The setting seem to be sometime after the events in Downbelow Station. Union and Alliance have made a tentative peace and Union merchanters are now allowed to trade in Alliance space. The merchanters don’t seem to like either government. Sandor and Allison are Union merchants but they both seem to fear their government. Sandor is terrified that if his forged papers are noticed, he will be brainwashed into a happy citizen.

Allison reminded me of the Chanur traders: Dublin Again is a family ship and her closest crew are her cousins. However, while this book is a fun roller coaster ride, I didn’t click with the characters as well as did with the crew of Pride of Chanur.

A stand-alone SF book which is part of the Alliance-Union universe.

Publication year: 1981
Format: print
Page count: 477
Publisher: Daw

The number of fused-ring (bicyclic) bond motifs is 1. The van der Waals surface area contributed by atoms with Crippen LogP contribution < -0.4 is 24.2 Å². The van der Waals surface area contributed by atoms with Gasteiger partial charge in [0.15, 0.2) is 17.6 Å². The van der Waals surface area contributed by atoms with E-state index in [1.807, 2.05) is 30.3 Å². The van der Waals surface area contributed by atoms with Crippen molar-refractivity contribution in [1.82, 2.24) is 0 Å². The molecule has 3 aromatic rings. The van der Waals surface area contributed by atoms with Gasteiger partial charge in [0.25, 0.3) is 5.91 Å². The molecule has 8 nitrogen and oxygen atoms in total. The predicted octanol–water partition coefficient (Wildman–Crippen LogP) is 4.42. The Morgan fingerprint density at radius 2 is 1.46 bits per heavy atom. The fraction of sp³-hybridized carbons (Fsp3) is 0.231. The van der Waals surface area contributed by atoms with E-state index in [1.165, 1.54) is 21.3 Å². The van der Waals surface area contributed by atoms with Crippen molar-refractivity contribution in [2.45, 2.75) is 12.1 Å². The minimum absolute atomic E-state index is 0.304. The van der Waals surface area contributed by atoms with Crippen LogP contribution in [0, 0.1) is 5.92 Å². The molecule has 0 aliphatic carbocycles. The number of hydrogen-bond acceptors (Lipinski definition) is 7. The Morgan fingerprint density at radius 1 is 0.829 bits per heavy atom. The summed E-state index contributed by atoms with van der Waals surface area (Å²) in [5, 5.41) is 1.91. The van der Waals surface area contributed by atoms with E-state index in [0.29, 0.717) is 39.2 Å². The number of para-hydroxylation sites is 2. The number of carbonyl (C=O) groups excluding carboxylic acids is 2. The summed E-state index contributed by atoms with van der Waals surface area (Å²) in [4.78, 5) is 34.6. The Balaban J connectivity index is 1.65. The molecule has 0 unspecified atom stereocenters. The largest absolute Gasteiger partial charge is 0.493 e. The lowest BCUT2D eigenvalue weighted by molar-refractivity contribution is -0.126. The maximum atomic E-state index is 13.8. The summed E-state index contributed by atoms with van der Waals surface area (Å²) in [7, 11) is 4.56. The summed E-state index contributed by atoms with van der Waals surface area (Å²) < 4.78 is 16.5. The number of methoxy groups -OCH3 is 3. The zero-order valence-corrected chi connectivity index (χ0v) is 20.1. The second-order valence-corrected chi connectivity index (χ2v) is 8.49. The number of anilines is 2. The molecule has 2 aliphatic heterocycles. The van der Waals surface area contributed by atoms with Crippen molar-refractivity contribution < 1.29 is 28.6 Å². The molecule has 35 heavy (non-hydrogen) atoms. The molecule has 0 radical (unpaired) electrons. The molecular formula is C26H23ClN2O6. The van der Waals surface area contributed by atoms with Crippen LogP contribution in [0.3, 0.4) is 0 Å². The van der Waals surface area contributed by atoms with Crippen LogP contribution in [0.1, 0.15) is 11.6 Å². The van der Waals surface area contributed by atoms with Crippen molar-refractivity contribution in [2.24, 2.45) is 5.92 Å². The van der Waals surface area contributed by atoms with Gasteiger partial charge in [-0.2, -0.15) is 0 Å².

Downbelow Station focuses on political machinations and the misery it brings to people. It has over ten point-of-view characters and unfortunately that makes it somewhat chaotic and fragmented. Several different sides are actively scheming and there are also several people who are just caught up in the changing times. Most of the book is set on Pell Station with quick scenes on Downbelow and various ships.

Pell station orbits the planet Downbelow. The planet has an advanced ecosystem and an intelligent native species, the hisa, also called the Downers. The hisa are a peaceful race but sometimes difficult to understand. The planet has several stations which the humans have built to grow crops and work. The humans have also recruited the hisa to work for them.

Pell belongs to Earth Company but it’s a long way from Earth so in reality it operates independently. Now, Union, which is in war with Earth, has taken over Mariner station and Russell’s Star which are stations very close to Pell, and so war has come to Pell. Mazian Fleet is bringing thousands of refugees to Pell from Mariner and Russell’s. Because of humanitarian reasons, Pell has to take them on but in order to do that, several sections of Pell has to be evacuated and turned into Quarantine zone. Most of the refugees have come without papers and are desperate, so the situation is chaotic. Angelo Konstantin and his sons Damon and Emilio are in effect running Pell, and they try to minimize the chaos.